Rising at the Southern end of the province of Siena between the Orcia and Chiana valleys, Montepulciano is an excellent base to visit the main art centres of Tuscany and Umbria such as Siena, Arezzo, Cortona, Pienza, Montalcino, Chiusi, San Quirico d'Orcia and Orvieto, as well as several areas of outstanding natural beauty including the famous Crete Senesi, the Trasimeno lake, the bird sanctuary of the Montepulciano lake and Mount Amiata.
This tiny village is a spa resort dating from the Middle Ages, but its hot sulphurous springs were already known in Roman times. The old thermal pool that all but fills the main square – now a listed monument and no longer in use – was popular with weary pilgrims on their way to Rome as well as with distinguished visitors such as St. Catherine of Siena and Lorenzo de' Medici.
Sitting on the slopes of the hill of the same name, Cetona still has the typical layout of a Medieval town with a network of lanes and alleyways climbing to the citadel. In San Michele Arcangelo it is possible to see paintings of the Sienese school, while the church of SS. Trinità has frescoes by Pinturicchio. Worth visiting are the prehistoric settlement of Belvedere and the Museo Civico per la Preistoria del Monte Cetona, with displays ranging from the Paleolithic to the Bronze Age.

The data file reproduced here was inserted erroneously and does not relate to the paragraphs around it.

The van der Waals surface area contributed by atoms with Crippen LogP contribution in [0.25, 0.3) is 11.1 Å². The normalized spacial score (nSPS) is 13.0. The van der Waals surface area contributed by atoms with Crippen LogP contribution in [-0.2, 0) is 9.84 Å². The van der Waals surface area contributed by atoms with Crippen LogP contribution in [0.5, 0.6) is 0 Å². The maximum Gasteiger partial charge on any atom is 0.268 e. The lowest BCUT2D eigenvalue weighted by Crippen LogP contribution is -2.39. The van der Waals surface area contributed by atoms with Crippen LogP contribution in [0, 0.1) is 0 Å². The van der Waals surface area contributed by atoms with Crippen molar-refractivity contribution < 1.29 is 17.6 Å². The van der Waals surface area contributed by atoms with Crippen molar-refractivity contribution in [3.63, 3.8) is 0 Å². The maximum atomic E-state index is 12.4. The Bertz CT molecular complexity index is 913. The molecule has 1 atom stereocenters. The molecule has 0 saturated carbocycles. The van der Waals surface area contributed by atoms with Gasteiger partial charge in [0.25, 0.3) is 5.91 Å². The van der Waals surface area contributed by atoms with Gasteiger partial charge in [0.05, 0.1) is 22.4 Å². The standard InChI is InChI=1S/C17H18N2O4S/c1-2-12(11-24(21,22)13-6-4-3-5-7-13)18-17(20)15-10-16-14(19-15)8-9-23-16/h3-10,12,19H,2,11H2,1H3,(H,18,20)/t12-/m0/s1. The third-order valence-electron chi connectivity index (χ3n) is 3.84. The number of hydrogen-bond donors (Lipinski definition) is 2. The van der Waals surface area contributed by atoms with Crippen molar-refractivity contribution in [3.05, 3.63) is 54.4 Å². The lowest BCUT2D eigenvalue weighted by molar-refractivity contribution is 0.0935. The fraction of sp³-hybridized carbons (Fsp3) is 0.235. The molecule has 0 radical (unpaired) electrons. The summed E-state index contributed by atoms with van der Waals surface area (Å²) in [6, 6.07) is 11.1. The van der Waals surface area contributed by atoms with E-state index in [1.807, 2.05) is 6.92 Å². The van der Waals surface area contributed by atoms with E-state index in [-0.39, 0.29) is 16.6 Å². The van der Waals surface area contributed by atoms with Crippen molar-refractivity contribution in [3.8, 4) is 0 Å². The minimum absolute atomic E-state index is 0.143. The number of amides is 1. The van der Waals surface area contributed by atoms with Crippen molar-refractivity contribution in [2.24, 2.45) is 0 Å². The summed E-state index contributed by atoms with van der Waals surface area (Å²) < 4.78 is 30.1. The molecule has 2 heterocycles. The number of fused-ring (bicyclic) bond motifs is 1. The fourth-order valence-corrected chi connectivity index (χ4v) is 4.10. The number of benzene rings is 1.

Arguably one of Italy's top spa towns, Chianciano is surrounded by extensive woods of oak, beech, holm and chestnut trees. The spa facilities rise next to the old Medieval town, whose Romanesque and Renaissance art treasures are now on display in the Museo di Arte Sacra located in the Arcipretura palace. The local "Delle Acque" Archaeological Museum houses remarkable Etruscan and Roman finds, attesting how the local thermal and mineral springs were already known and well appreciated in ancient times.